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PFAS Legal Liability Exposures: What Thousands of Manufacturers Need to Know: Risk & Insurance

PFAS Legal Liability Exposures: What Thousands of Manufacturers Need to Know: Risk & Insurance
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Here’s what manufacturers should do to mitigate PFAS risks before the EPA standard is released.

Though we’re still awaiting an official standard EPA for PFAS contamination, laws concerning the presence of these toxic chemicals in waterways have been taken off in recent years: Since 2005, there have been 6,400 PFAS-related lawsuitsBloomberg reported.

The chemicals — which have been linked to health conditions ranging from cancer to infertility to asthma — are used in everything from nonstick cookware to water-resistant clothing and firefighting foams.

They’ve been nicknamed “forever chemicals” due to their inability to break down naturally. One 2022 study estimates that PFAS components are likely to be found at almost 60,000 US manufacturing sites.

“PFAS are used in almost every consumer good that we have in some way,” said Jamie Langes, vice president of environmental underwriting for Philadelphia Insurance Companies. “Everyone, therefore, is likewise going to have to pay in some respect for PFAS. Just, to what extent?”

“It’s somewhat overwhelming the scope of the use of these chemicals in almost every industry imaginable,” added attorney John Ellison, senior partner at the law firm Reed Smith.

A broad swath of manufacturers are facing legal liability for the contaminants, in addition to environmental cleanup costs, causing many to start asking what they can do today to reduce future exposures.

Primary, Secondary and Tertiary PFAS Manufacturing Risk

There are currently three tiers of manufacturers that experience PFAS risk.

The first tier includes those who actually manufacture PFAS chemicals. These manufacturers face the highest level of exposure to legal liability risks.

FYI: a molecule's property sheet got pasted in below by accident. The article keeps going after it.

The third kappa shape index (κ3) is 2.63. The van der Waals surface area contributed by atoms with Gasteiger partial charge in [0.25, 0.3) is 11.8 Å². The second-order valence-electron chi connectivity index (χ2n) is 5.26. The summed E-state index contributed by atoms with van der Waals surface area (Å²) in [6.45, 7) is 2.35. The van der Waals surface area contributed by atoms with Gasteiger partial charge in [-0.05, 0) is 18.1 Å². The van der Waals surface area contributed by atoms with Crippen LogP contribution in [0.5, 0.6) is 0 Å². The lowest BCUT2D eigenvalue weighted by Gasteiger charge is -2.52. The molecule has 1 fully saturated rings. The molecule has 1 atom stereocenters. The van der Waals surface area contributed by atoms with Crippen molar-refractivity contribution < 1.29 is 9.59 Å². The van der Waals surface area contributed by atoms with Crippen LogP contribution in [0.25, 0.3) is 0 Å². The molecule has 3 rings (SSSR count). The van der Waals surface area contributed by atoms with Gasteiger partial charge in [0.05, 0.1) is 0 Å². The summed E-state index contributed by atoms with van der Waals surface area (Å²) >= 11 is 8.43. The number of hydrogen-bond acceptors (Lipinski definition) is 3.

Matthew Kern, senior vice president, environmental practice, Marsh

The plaintiffs bar and state attorneys general have primarily targeted companies like DuPont and 3M — which conducted studies that found PFAS had detrimental health effects in animals as early as the 1960s. Lawsuits tend to alleviate that manufacturers polluted waterways through improper disposal of PFAS via on-site landfills.

“Primary manufacturers are increasingly, and consistently, named in PFAS lawsuits in different states,” Langes said.

Since 2005, DuPont has been a named defendant in over 6,100 lawsuits related to PFAS; some estimates show 3M’s PFAS liabilities could reach as high as $30 billion, Bloomberg reported.

The second tier of manufactures with exposure to PFAS liabilities includes companies that used PFAS chemicals to treat the products they produce, typically for water-, stain- or fireproofing.

The third tier encompasses companies that have supply chain exposures. These companies are likely assembling products out of components that have been treated with PFAS but don’t use the chemicals themselves.

“If local residents find out that these chemicals could have potentially contaminated regional watersheds that they use for drinking water, then we do see the standard bodily injury claims as well as property damage claims,” said Matthew Kern, senior vice president with Marsh’s environmental practice et un 2022 Environmental Power Broker.

These latter two tiers have been less active, so far, but Langes, Kern and Ellison all agreed it will only be a matter of time before litigation picks up for them as well.

The standard of 70 parts per trillion proposed by the EPA for regulating the amount of these chemicals in water is quite strict. Kern liked it to “three drops of water in an Olympic-sized swimming pool.” It will likely lead to even more litigation.

Shoemaker Wolverine Worldwide recently faced a lawsuit brought forward by homeowners in Kent County, Michigan, that alleged PFAS had contaminated their drinking water, ultimately settling for $113 million. Wolverine Worldwide had used PFAS to waterproof their shoes.

Uncertainty Over PFAS Brings On Policy Exclusions